Barbara Gregory, designer of Mimico and Ormolu, which both feature compelling and intricate slip stitch colorwork, has a brand new colorwork design for Twist Collective called Ringo & Elwood. Today, Barbara shares a little about her design process in making these charming mittens. Find out more about Barbara at her website.
Two activities were the impetus for this design. The first was a personal project which involved drawing a family of raccoons. I looked at lots of pictures of raccoons and was immersed in my drawings, postponing other activities. Then life interrupted in the form of an illness in the family; a deadline sailed by and the drawings were put aside unfinished.
Illustration Copyright Barbara Gregory
Around the same time, I was designing and knitting a pair of colorwork mittens for women. I found them an appealing project, small enough that a detailed chart didn’t seem too daunting to knit. Mittens seemed a perfect small canvas for colorwork and image. (I remember idly wondering what cute image might be good for a pair of little boy’s mittens—because there’s never enough cute stuff for little boys.)
But for me, colorwork mittens presented a minor design problem when it came to the thumbs. I didn’t want a completely plain thumb, but having happily stranded two colors throughout the hand sections of the women’s mittens, I found I was reluctant to do so for the finicky little tube that makes a thumb. My solution for that design was to knit a plain thumb and then embellish it with a bit of duplicate stitch.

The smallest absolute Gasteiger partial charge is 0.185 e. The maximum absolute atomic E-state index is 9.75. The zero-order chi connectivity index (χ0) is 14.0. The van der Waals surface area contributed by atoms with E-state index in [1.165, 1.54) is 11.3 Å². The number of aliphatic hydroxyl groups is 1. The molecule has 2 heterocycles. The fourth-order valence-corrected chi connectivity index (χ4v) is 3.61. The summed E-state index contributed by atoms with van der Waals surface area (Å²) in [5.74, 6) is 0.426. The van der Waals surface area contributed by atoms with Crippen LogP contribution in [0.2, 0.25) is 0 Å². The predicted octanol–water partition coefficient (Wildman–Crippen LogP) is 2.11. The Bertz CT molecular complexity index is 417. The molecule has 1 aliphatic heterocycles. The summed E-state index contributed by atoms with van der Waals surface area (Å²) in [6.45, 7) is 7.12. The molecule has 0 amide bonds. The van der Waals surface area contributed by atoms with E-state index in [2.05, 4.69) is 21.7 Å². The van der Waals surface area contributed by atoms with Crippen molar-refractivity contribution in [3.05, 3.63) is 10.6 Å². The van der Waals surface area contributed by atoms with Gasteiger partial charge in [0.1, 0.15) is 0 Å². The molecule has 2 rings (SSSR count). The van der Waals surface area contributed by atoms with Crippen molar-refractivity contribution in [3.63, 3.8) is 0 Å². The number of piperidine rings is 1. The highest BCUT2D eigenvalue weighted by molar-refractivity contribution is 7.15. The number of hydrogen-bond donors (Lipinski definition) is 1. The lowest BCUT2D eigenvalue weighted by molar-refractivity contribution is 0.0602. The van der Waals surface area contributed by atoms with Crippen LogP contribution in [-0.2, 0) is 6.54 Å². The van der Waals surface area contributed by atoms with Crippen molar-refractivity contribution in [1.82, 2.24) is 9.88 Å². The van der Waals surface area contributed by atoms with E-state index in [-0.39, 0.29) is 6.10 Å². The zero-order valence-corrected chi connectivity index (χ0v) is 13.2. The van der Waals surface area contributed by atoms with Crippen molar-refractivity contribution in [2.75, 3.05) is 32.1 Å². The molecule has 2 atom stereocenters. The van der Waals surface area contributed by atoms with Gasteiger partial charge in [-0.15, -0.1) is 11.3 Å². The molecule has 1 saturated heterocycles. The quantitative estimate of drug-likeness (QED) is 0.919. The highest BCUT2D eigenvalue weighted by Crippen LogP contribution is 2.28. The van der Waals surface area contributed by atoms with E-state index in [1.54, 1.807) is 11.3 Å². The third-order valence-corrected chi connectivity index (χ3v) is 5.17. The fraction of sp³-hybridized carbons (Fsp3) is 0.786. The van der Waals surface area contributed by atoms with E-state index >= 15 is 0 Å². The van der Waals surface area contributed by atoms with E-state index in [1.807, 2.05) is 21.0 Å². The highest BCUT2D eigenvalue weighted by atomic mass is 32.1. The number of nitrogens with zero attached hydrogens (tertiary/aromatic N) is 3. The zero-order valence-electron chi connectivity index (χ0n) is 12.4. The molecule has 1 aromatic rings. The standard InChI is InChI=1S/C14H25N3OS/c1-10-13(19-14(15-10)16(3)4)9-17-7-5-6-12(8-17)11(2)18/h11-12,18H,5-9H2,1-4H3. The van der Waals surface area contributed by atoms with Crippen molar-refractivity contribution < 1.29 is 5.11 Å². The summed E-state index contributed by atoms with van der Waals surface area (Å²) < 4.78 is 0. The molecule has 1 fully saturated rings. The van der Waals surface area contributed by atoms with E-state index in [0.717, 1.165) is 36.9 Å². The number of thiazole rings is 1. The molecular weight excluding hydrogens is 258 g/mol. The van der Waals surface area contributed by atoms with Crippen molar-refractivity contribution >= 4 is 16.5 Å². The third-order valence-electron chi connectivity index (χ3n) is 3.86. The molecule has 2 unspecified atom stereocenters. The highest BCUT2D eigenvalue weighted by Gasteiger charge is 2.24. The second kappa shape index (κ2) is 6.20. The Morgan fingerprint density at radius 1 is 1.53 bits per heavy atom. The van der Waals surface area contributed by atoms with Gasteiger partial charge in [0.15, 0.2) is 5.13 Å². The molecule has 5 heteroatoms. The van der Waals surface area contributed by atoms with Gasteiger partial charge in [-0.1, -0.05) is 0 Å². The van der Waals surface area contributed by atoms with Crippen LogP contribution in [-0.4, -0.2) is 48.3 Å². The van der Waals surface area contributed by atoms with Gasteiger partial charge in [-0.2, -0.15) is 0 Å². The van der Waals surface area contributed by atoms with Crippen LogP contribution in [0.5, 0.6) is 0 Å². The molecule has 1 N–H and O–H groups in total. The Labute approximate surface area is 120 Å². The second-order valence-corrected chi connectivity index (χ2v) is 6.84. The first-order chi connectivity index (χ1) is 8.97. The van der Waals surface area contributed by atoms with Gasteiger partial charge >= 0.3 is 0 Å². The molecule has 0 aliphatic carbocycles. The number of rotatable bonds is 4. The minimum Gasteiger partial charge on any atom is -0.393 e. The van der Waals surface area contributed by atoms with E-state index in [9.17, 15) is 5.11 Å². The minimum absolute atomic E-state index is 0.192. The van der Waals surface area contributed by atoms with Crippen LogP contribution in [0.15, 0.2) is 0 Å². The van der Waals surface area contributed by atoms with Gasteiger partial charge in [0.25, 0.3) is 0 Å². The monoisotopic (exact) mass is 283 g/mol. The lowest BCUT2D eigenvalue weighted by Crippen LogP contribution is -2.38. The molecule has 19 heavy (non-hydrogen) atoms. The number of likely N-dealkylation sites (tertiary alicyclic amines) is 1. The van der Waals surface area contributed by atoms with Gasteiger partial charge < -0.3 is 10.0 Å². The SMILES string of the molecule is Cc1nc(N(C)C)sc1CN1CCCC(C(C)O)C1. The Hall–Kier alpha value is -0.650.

Apparently the thumb issue was still there in the back of my brain. It sat quietly until one day it collided with the raccoon from my drawings and produced one of those ‘Aha’ moments: the thumb! will be striped!
I was off and running. I measured a young neighbor’s hand and immediately sat down to start working out a chart. I wanted my raccoons to look friendly and happy, so it didn’t seem right that a child looking down at his two hands would see the raccoons facing away from each other. With the position of the tail a given, my solution was to pose the raccoon looking up over his shoulder so each one would have his head turned toward his twin. And for the back? The back! From that point I couldn’t rest until I had acquired suitable yarn—this was an idea that I couldn’t not knit.
When Kate Gilbert suggested doing a beaver as well I couldn’t resist playing with the chart. I soon realized the beaver would be brown on a gray ground, the reverse of the raccoon, and liked the positive/negative look of the two different mittens. I thought the beaver was a good way to add value to the pattern and might be welcomed by a knitter with second mitten syndrome. Knitting up the beaver mittens also gave me an opportunity to test the smaller size.
Some designs start as a vague concept, and have to be coaxed and prodded through much trial and error to a successful conclusion. This one arrived in a flash of inspiration which propelled me through to the finished product.
Find out more about Ringo & Elwood here.